If your children are already in another country there are still things you can do. Under an international law called the Hague Convention, you may be able to ask that country’s help to return your children to NZ. This law states that children are of primary concern and that custody of the child should be determined where the child usually lives.

You may be entitled to legal aid too. The Government can help with lawyer’s costs, but sometimes you may have to pay this back.

Key take aways:

  1. If you are worried your kids might be taken abroad permanently, then get to Court quickly and ask for help.

  2. Remember that once an Order is placed kids cannot travel abroad with a parent – that applies to both parents.

Important links and more information:

Dads and separation – police safety orders

separated dads Dads and separation   police safety ordersIf things get out of hand and the police get involved, it is likely that a Police Safety Order (PSO) will be issued. This happens in circumstances where the Police have reasonable grounds to believe that family violence has occurred or may occur. An order usually lasts for 2 days, but in some cases can last up to 5 days.

IMPORTANT: If you find yourself in this situation you need to CALM DOWN and leave the situation. Having a PSO issued is a very serious situation and you need to be careful not to make things worse for yourself – so keep calm, walk away, and deal with whatever happened in a rational way.

Whether or not you will ever be in this situation, it’s helpful to understand why PSOs exist in the first place. The purpose of a PSO is to protect people at risk from violence, harassment or intimidation. The order stays in force until the expiry time listed on the order (i.e. 2-5 days). The Police do not need the consent of the person at risk to issue the order.

When a PSO is made, the person bound by the order must leave the address while the PSO is in force, even if they normally live there or own the place.

The person bound by the order:
1) must not assault, threaten, intimidate or harass the person at risk or encourage anyone else to do the same.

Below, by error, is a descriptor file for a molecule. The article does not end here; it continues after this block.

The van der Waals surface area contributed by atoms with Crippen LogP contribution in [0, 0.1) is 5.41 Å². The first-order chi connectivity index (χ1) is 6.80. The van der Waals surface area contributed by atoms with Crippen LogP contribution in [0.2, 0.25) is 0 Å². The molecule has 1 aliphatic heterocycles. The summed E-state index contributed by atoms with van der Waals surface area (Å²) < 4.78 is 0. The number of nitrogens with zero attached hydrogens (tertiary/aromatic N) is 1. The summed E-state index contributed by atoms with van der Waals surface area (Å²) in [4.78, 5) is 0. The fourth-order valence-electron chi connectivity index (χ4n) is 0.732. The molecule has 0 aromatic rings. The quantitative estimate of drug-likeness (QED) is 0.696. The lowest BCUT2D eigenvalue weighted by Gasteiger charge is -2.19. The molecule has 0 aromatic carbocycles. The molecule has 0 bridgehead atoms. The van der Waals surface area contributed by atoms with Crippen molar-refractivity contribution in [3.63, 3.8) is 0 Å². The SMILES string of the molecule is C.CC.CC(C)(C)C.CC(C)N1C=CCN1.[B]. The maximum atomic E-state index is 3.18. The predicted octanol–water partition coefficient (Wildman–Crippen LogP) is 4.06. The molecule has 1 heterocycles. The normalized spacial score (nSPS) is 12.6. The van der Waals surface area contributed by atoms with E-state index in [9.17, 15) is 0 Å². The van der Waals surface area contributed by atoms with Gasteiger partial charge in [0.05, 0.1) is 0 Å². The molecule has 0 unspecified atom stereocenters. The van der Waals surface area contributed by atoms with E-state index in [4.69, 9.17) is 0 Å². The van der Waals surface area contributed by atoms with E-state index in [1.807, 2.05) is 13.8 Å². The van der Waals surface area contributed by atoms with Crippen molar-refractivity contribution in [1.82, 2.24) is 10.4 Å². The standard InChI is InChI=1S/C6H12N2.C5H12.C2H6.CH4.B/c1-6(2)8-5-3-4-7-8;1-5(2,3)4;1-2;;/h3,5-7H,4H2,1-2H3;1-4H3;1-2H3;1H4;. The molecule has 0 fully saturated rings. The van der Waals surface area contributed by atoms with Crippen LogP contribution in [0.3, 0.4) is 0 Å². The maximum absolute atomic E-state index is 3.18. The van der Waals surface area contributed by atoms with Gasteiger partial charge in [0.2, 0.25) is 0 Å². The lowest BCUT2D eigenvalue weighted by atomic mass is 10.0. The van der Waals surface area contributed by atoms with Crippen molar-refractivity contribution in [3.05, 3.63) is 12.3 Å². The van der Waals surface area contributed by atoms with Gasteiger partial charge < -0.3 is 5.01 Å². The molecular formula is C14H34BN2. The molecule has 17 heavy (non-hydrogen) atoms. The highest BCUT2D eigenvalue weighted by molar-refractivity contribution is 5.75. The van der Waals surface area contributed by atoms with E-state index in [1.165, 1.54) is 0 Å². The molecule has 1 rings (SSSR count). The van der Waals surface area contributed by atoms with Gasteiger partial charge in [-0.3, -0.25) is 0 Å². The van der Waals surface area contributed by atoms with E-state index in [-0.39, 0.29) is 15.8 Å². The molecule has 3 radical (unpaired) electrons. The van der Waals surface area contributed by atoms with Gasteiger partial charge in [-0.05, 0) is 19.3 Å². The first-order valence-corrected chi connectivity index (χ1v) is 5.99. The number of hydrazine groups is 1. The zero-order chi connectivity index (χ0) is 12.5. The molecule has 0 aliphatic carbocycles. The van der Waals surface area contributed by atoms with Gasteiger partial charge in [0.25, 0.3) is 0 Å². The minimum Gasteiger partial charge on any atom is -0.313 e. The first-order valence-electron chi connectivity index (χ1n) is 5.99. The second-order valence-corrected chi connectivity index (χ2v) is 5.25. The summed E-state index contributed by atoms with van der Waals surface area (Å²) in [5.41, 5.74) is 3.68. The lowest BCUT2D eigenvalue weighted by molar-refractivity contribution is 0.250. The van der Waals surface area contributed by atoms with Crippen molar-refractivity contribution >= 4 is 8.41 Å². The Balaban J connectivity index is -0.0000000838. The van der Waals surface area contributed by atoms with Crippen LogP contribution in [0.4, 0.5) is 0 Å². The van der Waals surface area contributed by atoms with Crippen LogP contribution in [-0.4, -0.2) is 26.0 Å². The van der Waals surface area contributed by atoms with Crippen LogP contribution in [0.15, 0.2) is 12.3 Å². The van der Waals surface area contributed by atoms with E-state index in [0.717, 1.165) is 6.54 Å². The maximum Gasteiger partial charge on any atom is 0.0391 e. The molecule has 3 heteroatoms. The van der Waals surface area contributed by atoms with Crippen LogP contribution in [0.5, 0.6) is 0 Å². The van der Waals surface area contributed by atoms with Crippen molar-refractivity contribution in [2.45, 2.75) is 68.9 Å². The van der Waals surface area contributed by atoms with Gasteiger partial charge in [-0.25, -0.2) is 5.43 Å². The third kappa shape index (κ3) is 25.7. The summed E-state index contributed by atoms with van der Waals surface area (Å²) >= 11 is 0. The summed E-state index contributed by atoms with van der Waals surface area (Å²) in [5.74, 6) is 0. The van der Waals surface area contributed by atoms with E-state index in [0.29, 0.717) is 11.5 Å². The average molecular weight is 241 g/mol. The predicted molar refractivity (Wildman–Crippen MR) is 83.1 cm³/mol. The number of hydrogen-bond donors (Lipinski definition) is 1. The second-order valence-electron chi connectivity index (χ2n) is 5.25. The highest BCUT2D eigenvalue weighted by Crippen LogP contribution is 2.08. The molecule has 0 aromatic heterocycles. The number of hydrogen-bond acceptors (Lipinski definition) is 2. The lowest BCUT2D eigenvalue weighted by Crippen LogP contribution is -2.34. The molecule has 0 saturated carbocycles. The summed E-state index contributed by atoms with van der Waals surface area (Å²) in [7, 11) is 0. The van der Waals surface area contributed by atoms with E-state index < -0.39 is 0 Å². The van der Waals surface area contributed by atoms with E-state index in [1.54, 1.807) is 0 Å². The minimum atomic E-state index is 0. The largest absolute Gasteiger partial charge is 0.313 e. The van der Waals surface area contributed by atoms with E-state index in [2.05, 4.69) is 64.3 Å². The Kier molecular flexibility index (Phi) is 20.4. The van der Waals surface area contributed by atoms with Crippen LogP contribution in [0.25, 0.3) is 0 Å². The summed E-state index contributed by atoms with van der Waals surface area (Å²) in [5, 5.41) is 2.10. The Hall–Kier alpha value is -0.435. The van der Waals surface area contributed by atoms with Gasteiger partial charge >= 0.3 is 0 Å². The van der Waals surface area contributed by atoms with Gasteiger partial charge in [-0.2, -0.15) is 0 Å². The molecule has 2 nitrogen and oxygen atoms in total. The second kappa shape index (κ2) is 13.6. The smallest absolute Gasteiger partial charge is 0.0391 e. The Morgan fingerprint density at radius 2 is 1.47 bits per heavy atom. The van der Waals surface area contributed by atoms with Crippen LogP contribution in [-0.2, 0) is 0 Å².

2) must not follow, stop or contact in any way the person at risk in any place such as home, work, or place the person at risk.
3) must surrender any firearms and their firearms license to the Police for the period of the PSO.

The Police may detain the bound person for up to two hours to issue and serve the PSO. There is no right of appeal. No criminal convictions result from the issue of a PSO.

The PSO also protects any children living with the person at risk and any conditions of parenting orders or agreements permitting contact or care of the children by the person bound by the PSO are suspended while the PSO is in effect.

If the bound person does anything that is not permitted by the PSO, the Police can take the person into custody and put them before the Court. The Court may issue a warrant to arrest the bound person and, if required, bring them before the Court. The Court is capable of releasing the bound person without any further order, direct the Police to issue another PSO, or issue a Temporary Protection Order (if the person at risk does not object). The Court does not need an application from anyone to issue a Temporary Protection Order.

Other offences, such as assaults or property damage will be investigated separately and charges will be laid where sufficient evidence exists.

Key take aways:

  1. If you find yourself in a situation where you’re issued a PSO – calm down and immediately walk away from the situation.

  2. Make sure you understand the conditions and implications of a PSO – if you have any questions contact the Police or your lawyer.

  3. Remember your children’s wellbeing is your responsibility and it is important that your children feel safe and secure. Avoid any situation where your children are at risk.

Important links and more information about police safety orders: